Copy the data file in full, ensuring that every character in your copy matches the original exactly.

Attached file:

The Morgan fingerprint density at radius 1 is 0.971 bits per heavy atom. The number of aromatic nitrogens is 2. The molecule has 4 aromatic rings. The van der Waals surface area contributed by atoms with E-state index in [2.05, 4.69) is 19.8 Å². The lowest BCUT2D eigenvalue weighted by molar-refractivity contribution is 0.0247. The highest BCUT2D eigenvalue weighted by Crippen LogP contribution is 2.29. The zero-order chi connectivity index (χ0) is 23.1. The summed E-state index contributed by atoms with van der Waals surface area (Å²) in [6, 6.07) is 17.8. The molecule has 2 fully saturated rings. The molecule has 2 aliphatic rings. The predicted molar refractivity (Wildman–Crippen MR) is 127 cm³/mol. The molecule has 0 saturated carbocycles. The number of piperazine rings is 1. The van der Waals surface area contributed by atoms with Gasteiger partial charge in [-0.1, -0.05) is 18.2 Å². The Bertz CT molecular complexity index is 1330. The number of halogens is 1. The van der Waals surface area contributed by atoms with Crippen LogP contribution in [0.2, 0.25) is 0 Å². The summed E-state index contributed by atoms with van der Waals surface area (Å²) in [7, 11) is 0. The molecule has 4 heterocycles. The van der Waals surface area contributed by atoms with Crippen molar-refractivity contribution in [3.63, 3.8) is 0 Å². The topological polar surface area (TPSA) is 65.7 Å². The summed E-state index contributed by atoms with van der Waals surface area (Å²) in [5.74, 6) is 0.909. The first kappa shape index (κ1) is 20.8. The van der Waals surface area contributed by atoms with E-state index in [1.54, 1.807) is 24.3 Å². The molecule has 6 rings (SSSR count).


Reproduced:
The Morgan fingerprint density at radius 1 is 0.971 bits per heavy atom. The number of aromatic nitrogens is 2. The molecule has 4 aromatic rings. The van der Waals surface area contributed by atoms with E-state index in [2.05, 4.69) is 19.8 Å². The lowest BCUT2D eigenvalue weighted by molar-refractivity contribution is 0.0247. The highest BCUT2D eigenvalue weighted by Crippen LogP contribution is 2.29. The zero-order chi connectivity index (χ0) is 23.1. The summed E-state index contributed by atoms with van der Waals surface area (Å²) in [6, 6.07) is 17.8. The molecule has 2 fully saturated rings. The molecule has 2 aliphatic rings. The predicted molar refractivity (Wildman–Crippen MR) is 127 cm³/mol. The molecule has 0 saturated carbocycles. The number of piperazine rings is 1. The van der Waals surface area contributed by atoms with Gasteiger partial charge in [-0.1, -0.05) is 18.2 Å². The Bertz CT molecular complexity index is 1330. The number of halogens is 1. The van der Waals surface area contributed by atoms with Crippen LogP contribution in [0.2, 0.25) is 0 Å². The summed E-state index contributed by atoms with van der Waals surface area (Å²) in [7, 11) is 0. The molecule has 4 heterocycles. The van der Waals surface area contributed by atoms with Crippen molar-refractivity contribution in [3.63, 3.8) is 0 Å². The topological polar surface area (TPSA) is 65.7 Å². The summed E-state index contributed by atoms with van der Waals surface area (Å²) in [5.74, 6) is 0.909. The first kappa shape index (κ1) is 20.8. The van der Waals surface area contributed by atoms with E-state index in [1.54, 1.807) is 24.3 Å². The molecule has 6 rings (SSSR count).